30. StephenB, I am continually amazed by what some of the people to whom you refer will say. I once asked a prominent Jesuit (nationally known), if Darwinism is true how can there be an ontological discontinuity between humans and the higher animals. He said there is none. Every time I think of that exchange I shake my head in wonder.

  31. Science doesn’t deal with “proof.” Some claims are shown by science to be plausible and others are shown to be extremely implausible.

  32. BarryA (#30), this is indeed an amazing example of irrational cognitive dissonance.

    However, there is one concept that seems to reconcile Darwinism and spiritual/physical dualism (presumably unique in man). This of course is rejected by Christians, and of course by materialists.

    Both spiritual experiences and psychic/paranormal phenomena demand a model of man which has both a physical body and an immaterial entity (soul, spirit or some other conceptualization) which can communicate, sense and manipulate beyond the brain without the mediation of fields and forces known to physics, and which also can leave the body.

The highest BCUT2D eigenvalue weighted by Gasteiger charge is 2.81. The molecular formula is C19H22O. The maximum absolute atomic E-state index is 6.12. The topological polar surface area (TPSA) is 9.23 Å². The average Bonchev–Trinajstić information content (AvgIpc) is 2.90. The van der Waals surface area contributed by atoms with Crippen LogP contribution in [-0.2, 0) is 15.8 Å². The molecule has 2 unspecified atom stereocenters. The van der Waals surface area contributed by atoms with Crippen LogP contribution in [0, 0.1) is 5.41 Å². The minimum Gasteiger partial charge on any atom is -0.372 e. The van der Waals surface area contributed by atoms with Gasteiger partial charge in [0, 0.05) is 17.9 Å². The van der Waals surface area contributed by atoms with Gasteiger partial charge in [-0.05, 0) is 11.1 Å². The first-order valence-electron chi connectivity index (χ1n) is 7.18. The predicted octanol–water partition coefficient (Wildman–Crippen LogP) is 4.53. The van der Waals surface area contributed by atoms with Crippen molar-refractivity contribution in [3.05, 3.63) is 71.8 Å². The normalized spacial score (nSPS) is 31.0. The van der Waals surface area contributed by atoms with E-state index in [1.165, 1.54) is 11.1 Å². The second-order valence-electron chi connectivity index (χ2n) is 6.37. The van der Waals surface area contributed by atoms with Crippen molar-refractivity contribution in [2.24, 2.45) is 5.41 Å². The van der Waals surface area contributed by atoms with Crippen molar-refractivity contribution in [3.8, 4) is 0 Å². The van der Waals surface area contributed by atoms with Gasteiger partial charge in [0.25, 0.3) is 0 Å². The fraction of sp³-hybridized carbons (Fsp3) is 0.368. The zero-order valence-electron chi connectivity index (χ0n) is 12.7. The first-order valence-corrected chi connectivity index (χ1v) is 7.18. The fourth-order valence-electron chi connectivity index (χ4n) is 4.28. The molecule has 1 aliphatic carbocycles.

It would seem that even if the human animal with its marvellous body design actually evolved completely through a Darwinistic process, these animal bodies could have at some point in prehistory been “ensouled” by Spirit. In other words, when the vehicle was ready, Spirit began to experience the physical world through physical human bodies.

  33. —–magnan: “It would seem that even if the human animal with its marvellous body design actually evolved completely through a Darwinistic process, these animal bodies could have at some point in prehistory been “ensouled” by Spirit. In other words, when the vehicle was ready, Spirit began to experience the physical world through physical human bodies.”

    Would materialist Darwinism permit “Spirit,” a non-material entity, to complement RV+NS process? Would it not claim that “spirit” is ultimately grounded in matter and cannot be anything more than an extension of a purely materialistic process?